There is a scene at the end of the first story in Yoko Ogawa’s upcoming collection Revenge: Eleven Dark Tales that feels indicative of all the other stories within, in atmosphere and structure: in “Afternoon at the Bakery,” people have gathered in a quaint, clean town square on a beautiful Sunday afternoon, taking in the sunlight and the sounds of children playing and laughing, and other sweet details. The narrator herself calls it a “perfect picture” at the beginning of the story. By the end, though, the clock tower in the square strikes five and the gathered crowd witnesses this:
a door beneath the clock opened and a little parade of animated figures pirouetted out — a few soldiers, a chicken, and a skeleton.
A miniature Danse Macabre, seemingly out of place in this picturesque scene, and yet appropriate for Revenge. As it turns out, almost all of the characters in these stories are haunted by dark thoughts and details that spring to mind with surprisingly fluidity: death, obsession, loss, and yes, revenge.
Ogawa has written an impressive testament to the desires and obsessions of human hearts and minds with this collection. The stories within are linked by chains of event that string the stories together from beginning to end: acts of vengeance that inspire other characters to consider the same, incongruous and foreboding details that beget obsession over them, thwarted needs that cause some to commit acts they may have been capable of all along. These stories are dark and macabre, very much so, but the darkness comes from the psychology of the characters, remarkably thorough and yet knotty, and the surprising intrusion of dark and possibly even supernatural details and moments. The accumulation of these dark details and the causality of these acts gains momentum throughout the stories, and knowledge of prior events and characters sheds new light on later stories, even leading readers to debate within themselves the “reality” of what they had read before in some instances. On note of the writing, much appreciation is due the translator of Revenge, Stephen Snyder, for rendering Ogawa’s writing into English so smoothly and vividly.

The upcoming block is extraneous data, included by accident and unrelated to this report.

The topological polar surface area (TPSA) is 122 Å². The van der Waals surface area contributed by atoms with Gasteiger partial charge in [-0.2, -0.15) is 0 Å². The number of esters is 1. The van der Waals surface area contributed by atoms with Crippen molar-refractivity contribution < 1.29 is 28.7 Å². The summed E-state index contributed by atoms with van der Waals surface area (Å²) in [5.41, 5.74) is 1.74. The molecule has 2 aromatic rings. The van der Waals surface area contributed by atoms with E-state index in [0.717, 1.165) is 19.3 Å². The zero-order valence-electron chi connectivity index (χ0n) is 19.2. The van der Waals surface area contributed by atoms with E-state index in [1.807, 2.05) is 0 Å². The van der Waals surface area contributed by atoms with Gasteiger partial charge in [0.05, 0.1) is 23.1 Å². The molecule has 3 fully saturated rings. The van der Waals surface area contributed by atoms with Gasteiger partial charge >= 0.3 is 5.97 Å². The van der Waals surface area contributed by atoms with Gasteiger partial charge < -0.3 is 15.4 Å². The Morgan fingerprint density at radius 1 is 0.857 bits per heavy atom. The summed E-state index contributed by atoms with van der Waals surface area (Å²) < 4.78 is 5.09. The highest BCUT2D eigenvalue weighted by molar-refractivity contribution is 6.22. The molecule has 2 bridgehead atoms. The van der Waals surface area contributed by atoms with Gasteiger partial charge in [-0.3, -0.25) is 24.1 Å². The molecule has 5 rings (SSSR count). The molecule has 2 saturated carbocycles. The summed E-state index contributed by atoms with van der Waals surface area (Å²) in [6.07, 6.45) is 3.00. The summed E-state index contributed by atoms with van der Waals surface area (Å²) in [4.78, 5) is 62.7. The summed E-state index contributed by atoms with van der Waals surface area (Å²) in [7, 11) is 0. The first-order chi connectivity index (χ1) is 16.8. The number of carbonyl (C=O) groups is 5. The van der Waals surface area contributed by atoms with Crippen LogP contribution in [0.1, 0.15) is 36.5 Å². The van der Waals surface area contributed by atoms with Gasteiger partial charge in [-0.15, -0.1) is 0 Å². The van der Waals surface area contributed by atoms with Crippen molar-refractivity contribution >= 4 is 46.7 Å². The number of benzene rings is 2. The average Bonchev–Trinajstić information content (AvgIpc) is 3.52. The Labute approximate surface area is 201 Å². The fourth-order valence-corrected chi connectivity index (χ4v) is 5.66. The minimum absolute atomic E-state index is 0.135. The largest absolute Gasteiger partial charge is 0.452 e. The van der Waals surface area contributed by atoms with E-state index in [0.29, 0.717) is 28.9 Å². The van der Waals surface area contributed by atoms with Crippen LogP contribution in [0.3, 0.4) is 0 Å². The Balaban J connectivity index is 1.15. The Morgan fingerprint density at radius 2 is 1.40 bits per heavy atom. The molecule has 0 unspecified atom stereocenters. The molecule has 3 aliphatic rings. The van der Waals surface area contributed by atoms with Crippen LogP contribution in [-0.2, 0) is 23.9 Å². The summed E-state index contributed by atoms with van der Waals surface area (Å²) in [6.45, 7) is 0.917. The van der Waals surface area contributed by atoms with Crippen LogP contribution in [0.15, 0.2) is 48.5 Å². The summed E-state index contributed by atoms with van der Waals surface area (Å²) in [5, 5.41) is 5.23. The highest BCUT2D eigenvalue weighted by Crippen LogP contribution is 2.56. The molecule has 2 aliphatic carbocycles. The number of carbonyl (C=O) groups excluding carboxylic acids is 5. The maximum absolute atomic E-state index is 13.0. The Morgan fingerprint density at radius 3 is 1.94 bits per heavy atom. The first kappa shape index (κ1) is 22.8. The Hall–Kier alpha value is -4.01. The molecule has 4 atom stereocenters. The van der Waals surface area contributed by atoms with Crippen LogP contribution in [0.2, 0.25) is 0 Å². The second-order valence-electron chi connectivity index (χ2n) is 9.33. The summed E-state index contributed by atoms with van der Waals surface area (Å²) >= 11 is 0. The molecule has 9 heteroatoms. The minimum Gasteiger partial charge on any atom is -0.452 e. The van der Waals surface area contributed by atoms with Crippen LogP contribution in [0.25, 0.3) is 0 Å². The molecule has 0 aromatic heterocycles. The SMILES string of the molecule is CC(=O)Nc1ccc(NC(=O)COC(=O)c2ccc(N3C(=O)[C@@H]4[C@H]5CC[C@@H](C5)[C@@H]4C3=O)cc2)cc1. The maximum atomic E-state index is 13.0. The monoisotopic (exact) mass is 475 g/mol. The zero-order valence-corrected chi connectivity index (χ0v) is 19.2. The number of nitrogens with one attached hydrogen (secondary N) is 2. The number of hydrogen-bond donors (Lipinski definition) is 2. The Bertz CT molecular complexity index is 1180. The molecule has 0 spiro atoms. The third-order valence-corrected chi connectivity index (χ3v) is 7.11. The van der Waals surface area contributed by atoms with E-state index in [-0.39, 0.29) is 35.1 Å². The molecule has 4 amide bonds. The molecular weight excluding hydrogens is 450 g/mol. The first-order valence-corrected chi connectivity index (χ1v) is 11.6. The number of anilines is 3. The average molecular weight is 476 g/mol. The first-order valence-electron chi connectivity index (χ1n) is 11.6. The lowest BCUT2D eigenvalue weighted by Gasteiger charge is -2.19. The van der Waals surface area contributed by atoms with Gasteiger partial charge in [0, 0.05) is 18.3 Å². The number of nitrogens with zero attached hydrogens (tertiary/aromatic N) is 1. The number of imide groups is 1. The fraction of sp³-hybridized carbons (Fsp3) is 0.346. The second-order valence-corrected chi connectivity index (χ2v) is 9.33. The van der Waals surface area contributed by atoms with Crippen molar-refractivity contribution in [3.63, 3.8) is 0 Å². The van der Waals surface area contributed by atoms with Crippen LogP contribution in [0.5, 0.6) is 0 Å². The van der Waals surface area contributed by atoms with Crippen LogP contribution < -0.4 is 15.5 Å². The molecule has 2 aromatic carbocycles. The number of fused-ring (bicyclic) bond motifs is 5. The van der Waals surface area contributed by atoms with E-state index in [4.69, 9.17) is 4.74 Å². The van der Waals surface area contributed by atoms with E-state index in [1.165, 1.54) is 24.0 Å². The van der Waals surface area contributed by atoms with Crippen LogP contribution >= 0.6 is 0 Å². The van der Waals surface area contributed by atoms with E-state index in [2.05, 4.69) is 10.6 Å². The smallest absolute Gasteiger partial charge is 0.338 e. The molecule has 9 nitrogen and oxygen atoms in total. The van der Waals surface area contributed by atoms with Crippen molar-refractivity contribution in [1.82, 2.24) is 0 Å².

The stories of these characters are so absorbing and creepily persuasive in their own way that readers shouldn’t be surprised if they find themselves unconsciously acting out their behaviors in their own lives, obsessing over the Danse Macabre that sprouts up from seemingly inappropriate places and concocting dark fantasies of their own starring the people from their real lives. That may actually be the most unsettling aspect of this collection, however. As strange and upsetting as the actions depicted wherein may be, they’re not as foreign to our minds and imaginations as we’d like to think.
Readers can look forward to reading Revenge when it is released next week, on January 29. We’re delighted to feature a story from Revenge on Weirdfictionreview.com this week, “The Last Hour of the Bengal Tiger.” By itself, it’s a noteworthy story, but, as I said before, it gains additional strength from being read in the context of its dark-minded brothers and sisters. Ogawa herself is no stranger to writing dark and unsettling fiction, having previously won the Shirley Jackson Award in 2008 for her collection of novellas, The Diving Pool. Fans of that collection, and of this foreboding kind of fiction, will find a similar joy – or something like that – in Revenge.